LOS ANGELES, CA.- The Craft & Folk Art Museum
presents Man-Made: Contemporary Male Quilters, the first museum exhibition in Los Angeles that examines the unique aesthetics and techniques that men bring to a craft long-associated with feminine arts and labor. With backgrounds in contemporary visual art, media, and fashion, the eight artists featured in the exhibition have been identified as leading makers whose quilts act as non-functional art pieces. Curated by CAFAM Executive Director Suzanne Isken, Man-Made: Contemporary Male Quilters is on view from January 25 through May 3, 2015.
Though quilting is culturally viewed as womens work, men have participated in quilting since the early 1800s in both professional and domestic capacity. The art quilt movement developed in the 1980s as a practice akin to painting, led by professional artists rather than domestic makers.
The eight exhibiting artists are part of a loosely-knit, growing community of male quilters whose quilts utilize striking imagery and compositions to navigate their interests and concerns. Though there are innumerable male quilters nationwide, these artists were selected as significant contributors to the evolution of the quilting medium through their unique training and experiences in visual, media, and design arts.
I was interested in how all these artists were very conscious of their gender identity when they took up quilting, says curator Suzanne Isken. To some degree, they all felt they had to address their maleness by making quilts with cement or about heavy metal or about sexual preference; but their prior training as painters, ceramic artists, scientists, videographers or the like became just as significant, bringing great energy and distinctiveness to the objects they create.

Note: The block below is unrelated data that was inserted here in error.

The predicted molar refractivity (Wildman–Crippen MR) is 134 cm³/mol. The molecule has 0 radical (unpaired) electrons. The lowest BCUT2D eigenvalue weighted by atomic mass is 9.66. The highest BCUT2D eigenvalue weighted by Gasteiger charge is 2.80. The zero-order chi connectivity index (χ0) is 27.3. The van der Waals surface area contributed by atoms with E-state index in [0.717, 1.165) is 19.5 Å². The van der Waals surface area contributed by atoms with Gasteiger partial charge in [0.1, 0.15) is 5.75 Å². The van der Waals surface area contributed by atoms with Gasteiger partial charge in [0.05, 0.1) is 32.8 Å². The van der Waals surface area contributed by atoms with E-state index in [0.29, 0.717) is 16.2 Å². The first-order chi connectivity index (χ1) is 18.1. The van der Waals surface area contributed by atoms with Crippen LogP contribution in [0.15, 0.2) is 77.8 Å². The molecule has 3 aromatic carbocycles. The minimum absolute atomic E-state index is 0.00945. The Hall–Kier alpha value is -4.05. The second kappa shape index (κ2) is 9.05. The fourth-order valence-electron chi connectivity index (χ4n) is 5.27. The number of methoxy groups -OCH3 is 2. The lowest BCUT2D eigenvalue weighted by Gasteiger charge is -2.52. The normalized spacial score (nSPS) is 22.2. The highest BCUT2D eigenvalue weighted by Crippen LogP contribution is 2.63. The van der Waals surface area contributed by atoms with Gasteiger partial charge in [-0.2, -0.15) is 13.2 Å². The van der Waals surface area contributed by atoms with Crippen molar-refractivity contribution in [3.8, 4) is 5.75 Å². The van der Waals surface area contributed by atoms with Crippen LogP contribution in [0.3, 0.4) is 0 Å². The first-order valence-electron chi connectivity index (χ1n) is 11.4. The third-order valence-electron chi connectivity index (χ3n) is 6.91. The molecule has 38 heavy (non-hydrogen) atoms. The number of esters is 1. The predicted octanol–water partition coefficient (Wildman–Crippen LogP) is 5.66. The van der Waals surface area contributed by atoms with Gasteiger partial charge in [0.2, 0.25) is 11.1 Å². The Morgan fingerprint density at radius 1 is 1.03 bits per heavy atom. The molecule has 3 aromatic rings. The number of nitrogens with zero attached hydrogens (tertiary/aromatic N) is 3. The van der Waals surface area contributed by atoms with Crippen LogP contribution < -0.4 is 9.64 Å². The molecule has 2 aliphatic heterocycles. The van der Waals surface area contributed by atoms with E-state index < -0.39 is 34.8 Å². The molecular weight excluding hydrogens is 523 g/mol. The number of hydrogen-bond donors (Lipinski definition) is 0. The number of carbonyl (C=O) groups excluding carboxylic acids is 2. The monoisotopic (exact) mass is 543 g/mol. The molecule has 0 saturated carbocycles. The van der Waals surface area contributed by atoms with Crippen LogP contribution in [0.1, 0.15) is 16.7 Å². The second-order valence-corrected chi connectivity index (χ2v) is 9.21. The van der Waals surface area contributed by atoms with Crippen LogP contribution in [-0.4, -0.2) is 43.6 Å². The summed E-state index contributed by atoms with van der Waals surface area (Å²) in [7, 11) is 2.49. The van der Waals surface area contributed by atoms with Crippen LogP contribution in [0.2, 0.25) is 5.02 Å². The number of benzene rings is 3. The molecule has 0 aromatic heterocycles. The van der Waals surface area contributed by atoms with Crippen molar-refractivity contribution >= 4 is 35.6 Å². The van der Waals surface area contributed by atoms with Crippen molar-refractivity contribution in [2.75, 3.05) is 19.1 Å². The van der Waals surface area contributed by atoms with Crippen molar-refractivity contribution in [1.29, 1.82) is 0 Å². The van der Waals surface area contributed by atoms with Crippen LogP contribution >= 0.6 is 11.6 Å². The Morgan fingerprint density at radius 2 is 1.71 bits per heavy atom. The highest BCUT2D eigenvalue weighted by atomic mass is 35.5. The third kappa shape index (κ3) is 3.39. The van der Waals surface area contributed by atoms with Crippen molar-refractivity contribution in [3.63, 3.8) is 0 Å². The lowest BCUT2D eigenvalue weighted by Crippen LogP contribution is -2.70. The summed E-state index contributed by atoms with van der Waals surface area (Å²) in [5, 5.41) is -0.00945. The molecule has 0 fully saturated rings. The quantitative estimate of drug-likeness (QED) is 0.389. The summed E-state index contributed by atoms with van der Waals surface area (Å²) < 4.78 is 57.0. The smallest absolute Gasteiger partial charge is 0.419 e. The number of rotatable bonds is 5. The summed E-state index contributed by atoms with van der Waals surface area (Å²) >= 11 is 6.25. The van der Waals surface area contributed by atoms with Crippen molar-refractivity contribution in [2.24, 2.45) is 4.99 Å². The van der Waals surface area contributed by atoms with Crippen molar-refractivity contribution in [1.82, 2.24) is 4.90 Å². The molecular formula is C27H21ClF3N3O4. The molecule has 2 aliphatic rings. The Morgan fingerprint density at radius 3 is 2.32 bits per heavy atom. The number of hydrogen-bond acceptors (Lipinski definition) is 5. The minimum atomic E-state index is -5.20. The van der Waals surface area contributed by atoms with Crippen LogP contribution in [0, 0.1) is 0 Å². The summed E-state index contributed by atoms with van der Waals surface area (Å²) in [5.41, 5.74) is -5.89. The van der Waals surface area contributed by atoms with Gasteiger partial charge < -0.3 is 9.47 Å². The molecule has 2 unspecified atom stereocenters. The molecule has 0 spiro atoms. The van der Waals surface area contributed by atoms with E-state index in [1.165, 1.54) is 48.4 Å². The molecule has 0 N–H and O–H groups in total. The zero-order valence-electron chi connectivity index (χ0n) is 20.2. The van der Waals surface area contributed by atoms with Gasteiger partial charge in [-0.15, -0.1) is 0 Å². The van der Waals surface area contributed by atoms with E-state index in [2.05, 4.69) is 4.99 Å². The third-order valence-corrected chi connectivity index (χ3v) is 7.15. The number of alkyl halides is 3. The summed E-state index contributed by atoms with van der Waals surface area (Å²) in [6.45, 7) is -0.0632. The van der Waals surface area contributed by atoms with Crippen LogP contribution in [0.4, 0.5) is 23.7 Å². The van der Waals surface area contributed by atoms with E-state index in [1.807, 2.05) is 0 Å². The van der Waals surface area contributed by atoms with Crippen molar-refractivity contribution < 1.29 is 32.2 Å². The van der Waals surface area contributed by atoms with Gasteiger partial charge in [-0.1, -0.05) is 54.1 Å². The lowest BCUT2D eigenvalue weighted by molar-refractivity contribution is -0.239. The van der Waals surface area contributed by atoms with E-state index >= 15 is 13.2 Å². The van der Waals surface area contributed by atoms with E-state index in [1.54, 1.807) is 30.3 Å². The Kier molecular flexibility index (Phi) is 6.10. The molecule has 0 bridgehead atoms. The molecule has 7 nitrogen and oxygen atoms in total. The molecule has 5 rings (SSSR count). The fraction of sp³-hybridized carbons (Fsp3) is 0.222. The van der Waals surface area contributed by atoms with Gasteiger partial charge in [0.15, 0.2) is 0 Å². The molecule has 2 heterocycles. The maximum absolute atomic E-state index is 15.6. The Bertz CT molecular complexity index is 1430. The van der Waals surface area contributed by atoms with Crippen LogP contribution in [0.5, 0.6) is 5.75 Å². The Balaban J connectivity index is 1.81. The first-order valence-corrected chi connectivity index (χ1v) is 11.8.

Artists Dan Olfe and Joel Otterson are notable for utilizing new materials and technologies in quilting. Olfe is a retired professor of engineering who conceptualizes his quilts using the same 3D design software used by video game designers, while Otterson is known for making quilts out of concrete.
Aaron McIntoshs quilts play with heteronormative ideas of sexual identity that are propagated through mass media images. Shawn Quinlans quilts conflate acerbic commentary with provocative imagery from television and popular culture.
Artists like Ben Venom and Jimmy McBride meld their MFA training with their personal interests. Venom makes hand-sewn quilts using heavy metal iconography with concert t-shirts and leather jackets, while McBrides quilts act as narratives depicting the science fiction adventures of a space trucker with too much time on his hands.
Artists Joe Cunningham and Luke Haynes both use an industrial longarm sewing machine that is programmable and able to accommodate large sizes. Cunninghams quilts are often responses to current events and natural disasters, while Haynes creates iconic portraits of his friends sourced from renowned American paintings.